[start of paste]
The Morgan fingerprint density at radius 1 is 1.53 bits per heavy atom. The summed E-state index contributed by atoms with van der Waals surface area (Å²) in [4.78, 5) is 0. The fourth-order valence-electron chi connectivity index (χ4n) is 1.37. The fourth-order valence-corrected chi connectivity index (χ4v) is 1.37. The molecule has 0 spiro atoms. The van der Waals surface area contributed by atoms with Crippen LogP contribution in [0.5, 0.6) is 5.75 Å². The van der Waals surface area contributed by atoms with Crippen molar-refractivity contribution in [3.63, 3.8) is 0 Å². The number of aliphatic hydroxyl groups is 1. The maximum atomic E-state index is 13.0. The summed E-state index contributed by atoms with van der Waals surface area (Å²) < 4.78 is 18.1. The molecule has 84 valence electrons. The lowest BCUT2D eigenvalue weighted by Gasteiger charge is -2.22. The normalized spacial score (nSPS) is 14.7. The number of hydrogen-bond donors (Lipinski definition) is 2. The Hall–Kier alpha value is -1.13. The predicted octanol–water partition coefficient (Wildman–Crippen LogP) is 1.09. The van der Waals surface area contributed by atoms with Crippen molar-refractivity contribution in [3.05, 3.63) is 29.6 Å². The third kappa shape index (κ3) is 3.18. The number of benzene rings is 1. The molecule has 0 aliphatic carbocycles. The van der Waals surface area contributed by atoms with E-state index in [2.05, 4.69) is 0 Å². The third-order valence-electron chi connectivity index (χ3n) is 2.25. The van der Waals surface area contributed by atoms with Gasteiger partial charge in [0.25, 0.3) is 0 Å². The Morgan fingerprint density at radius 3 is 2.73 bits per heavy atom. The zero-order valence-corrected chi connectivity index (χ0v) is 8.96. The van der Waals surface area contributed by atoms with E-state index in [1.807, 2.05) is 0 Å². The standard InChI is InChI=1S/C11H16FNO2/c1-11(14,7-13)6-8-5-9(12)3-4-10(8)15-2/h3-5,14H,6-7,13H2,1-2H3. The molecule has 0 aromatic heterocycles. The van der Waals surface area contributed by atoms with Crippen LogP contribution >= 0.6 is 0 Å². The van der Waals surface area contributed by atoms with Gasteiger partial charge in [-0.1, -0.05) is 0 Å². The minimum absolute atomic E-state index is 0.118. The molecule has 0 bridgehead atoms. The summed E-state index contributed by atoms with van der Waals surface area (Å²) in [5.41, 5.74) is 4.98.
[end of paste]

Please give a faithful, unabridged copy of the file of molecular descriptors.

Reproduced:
The Morgan fingerprint density at radius 1 is 1.53 bits per heavy atom. The summed E-state index contributed by atoms with van der Waals surface area (Å²) in [4.78, 5) is 0. The fourth-order valence-electron chi connectivity index (χ4n) is 1.37. The fourth-order valence-corrected chi connectivity index (χ4v) is 1.37. The molecule has 0 spiro atoms. The van der Waals surface area contributed by atoms with Crippen LogP contribution in [0.5, 0.6) is 5.75 Å². The van der Waals surface area contributed by atoms with Crippen molar-refractivity contribution in [3.63, 3.8) is 0 Å². The number of aliphatic hydroxyl groups is 1. The maximum atomic E-state index is 13.0. The summed E-state index contributed by atoms with van der Waals surface area (Å²) < 4.78 is 18.1. The molecule has 84 valence electrons. The lowest BCUT2D eigenvalue weighted by Gasteiger charge is -2.22. The normalized spacial score (nSPS) is 14.7. The number of hydrogen-bond donors (Lipinski definition) is 2. The Hall–Kier alpha value is -1.13. The predicted octanol–water partition coefficient (Wildman–Crippen LogP) is 1.09. The van der Waals surface area contributed by atoms with Crippen molar-refractivity contribution in [3.05, 3.63) is 29.6 Å². The third kappa shape index (κ3) is 3.18. The number of benzene rings is 1. The molecule has 0 aliphatic carbocycles. The van der Waals surface area contributed by atoms with E-state index in [2.05, 4.69) is 0 Å². The third-order valence-electron chi connectivity index (χ3n) is 2.25. The van der Waals surface area contributed by atoms with Gasteiger partial charge in [0.25, 0.3) is 0 Å². The Morgan fingerprint density at radius 3 is 2.73 bits per heavy atom. The zero-order valence-corrected chi connectivity index (χ0v) is 8.96. The van der Waals surface area contributed by atoms with E-state index in [1.807, 2.05) is 0 Å². The standard InChI is InChI=1S/C11H16FNO2/c1-11(14,7-13)6-8-5-9(12)3-4-10(8)15-2/h3-5,14H,6-7,13H2,1-2H3. The molecule has 0 aromatic heterocycles. The van der Waals surface area contributed by atoms with Crippen LogP contribution >= 0.6 is 0 Å². The van der Waals surface area contributed by atoms with Gasteiger partial charge in [-0.1, -0.05) is 0 Å². The minimum absolute atomic E-state index is 0.118. The molecule has 0 bridgehead atoms. The summed E-state index contributed by atoms with van der Waals surface area (Å²) in [5.41, 5.74) is 4.98.